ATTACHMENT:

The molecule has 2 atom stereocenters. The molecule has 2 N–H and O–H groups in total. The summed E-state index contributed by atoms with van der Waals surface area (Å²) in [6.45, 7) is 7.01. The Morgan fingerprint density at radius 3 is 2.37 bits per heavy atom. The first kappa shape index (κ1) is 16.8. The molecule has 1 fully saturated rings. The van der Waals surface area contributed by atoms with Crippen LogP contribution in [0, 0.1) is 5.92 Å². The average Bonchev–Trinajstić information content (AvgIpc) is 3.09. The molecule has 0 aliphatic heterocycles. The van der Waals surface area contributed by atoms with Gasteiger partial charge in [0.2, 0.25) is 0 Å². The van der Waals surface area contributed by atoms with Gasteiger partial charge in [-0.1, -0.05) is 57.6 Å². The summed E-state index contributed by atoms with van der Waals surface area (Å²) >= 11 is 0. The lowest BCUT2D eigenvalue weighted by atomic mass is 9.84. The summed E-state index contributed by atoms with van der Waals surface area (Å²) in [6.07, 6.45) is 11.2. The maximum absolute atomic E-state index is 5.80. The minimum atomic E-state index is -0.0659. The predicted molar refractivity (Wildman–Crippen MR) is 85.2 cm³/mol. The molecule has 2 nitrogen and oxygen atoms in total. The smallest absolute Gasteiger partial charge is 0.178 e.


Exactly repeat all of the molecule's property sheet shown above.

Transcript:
The molecule has 2 atom stereocenters. The molecule has 2 N–H and O–H groups in total. The summed E-state index contributed by atoms with van der Waals surface area (Å²) in [6.45, 7) is 7.01. The Morgan fingerprint density at radius 3 is 2.37 bits per heavy atom. The first kappa shape index (κ1) is 16.8. The molecule has 1 fully saturated rings. The van der Waals surface area contributed by atoms with Crippen LogP contribution in [0, 0.1) is 5.92 Å². The average Bonchev–Trinajstić information content (AvgIpc) is 3.09. The molecule has 0 aliphatic heterocycles. The van der Waals surface area contributed by atoms with Gasteiger partial charge in [0.2, 0.25) is 0 Å². The van der Waals surface area contributed by atoms with Gasteiger partial charge in [-0.1, -0.05) is 57.6 Å². The summed E-state index contributed by atoms with van der Waals surface area (Å²) >= 11 is 0. The lowest BCUT2D eigenvalue weighted by atomic mass is 9.84. The summed E-state index contributed by atoms with van der Waals surface area (Å²) in [6.07, 6.45) is 11.2. The maximum absolute atomic E-state index is 5.80. The minimum atomic E-state index is -0.0659. The predicted molar refractivity (Wildman–Crippen MR) is 85.2 cm³/mol. The molecule has 2 nitrogen and oxygen atoms in total. The smallest absolute Gasteiger partial charge is 0.178 e.